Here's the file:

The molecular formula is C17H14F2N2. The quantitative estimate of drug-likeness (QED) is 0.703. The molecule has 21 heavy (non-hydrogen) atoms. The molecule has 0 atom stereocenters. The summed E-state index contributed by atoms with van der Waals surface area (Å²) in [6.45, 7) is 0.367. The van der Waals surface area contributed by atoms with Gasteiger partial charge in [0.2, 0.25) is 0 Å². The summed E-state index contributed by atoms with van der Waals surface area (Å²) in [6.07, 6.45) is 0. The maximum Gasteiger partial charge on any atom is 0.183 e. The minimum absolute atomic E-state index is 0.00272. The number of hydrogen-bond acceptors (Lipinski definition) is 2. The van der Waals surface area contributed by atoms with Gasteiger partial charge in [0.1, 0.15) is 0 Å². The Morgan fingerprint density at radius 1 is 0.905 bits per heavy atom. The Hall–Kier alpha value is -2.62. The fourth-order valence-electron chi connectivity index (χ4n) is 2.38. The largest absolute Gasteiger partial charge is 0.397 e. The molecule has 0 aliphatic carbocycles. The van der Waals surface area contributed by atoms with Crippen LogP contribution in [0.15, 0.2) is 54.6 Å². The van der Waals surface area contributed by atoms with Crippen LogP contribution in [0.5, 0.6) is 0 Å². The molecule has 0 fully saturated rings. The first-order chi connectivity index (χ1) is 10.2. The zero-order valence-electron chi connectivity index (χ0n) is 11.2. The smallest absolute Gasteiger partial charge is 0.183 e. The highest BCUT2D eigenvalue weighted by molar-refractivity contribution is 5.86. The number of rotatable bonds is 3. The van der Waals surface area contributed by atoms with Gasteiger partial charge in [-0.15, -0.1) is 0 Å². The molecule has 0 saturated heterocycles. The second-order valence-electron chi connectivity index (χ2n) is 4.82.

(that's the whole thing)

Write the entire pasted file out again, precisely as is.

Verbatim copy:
The molecular formula is C17H14F2N2. The quantitative estimate of drug-likeness (QED) is 0.703. The molecule has 21 heavy (non-hydrogen) atoms. The molecule has 0 atom stereocenters. The summed E-state index contributed by atoms with van der Waals surface area (Å²) in [6.45, 7) is 0.367. The van der Waals surface area contributed by atoms with Gasteiger partial charge in [0.2, 0.25) is 0 Å². The summed E-state index contributed by atoms with van der Waals surface area (Å²) in [6.07, 6.45) is 0. The maximum Gasteiger partial charge on any atom is 0.183 e. The minimum absolute atomic E-state index is 0.00272. The number of hydrogen-bond acceptors (Lipinski definition) is 2. The van der Waals surface area contributed by atoms with Gasteiger partial charge in [0.1, 0.15) is 0 Å². The Morgan fingerprint density at radius 1 is 0.905 bits per heavy atom. The Hall–Kier alpha value is -2.62. The fourth-order valence-electron chi connectivity index (χ4n) is 2.38. The largest absolute Gasteiger partial charge is 0.397 e. The molecule has 0 aliphatic carbocycles. The van der Waals surface area contributed by atoms with Crippen LogP contribution in [0.15, 0.2) is 54.6 Å². The van der Waals surface area contributed by atoms with Crippen LogP contribution in [0.5, 0.6) is 0 Å². The molecule has 0 fully saturated rings. The first-order chi connectivity index (χ1) is 10.2. The zero-order valence-electron chi connectivity index (χ0n) is 11.2. The smallest absolute Gasteiger partial charge is 0.183 e. The highest BCUT2D eigenvalue weighted by molar-refractivity contribution is 5.86. The number of rotatable bonds is 3. The van der Waals surface area contributed by atoms with Gasteiger partial charge in [-0.15, -0.1) is 0 Å². The molecule has 0 saturated heterocycles. The second-order valence-electron chi connectivity index (χ2n) is 4.82.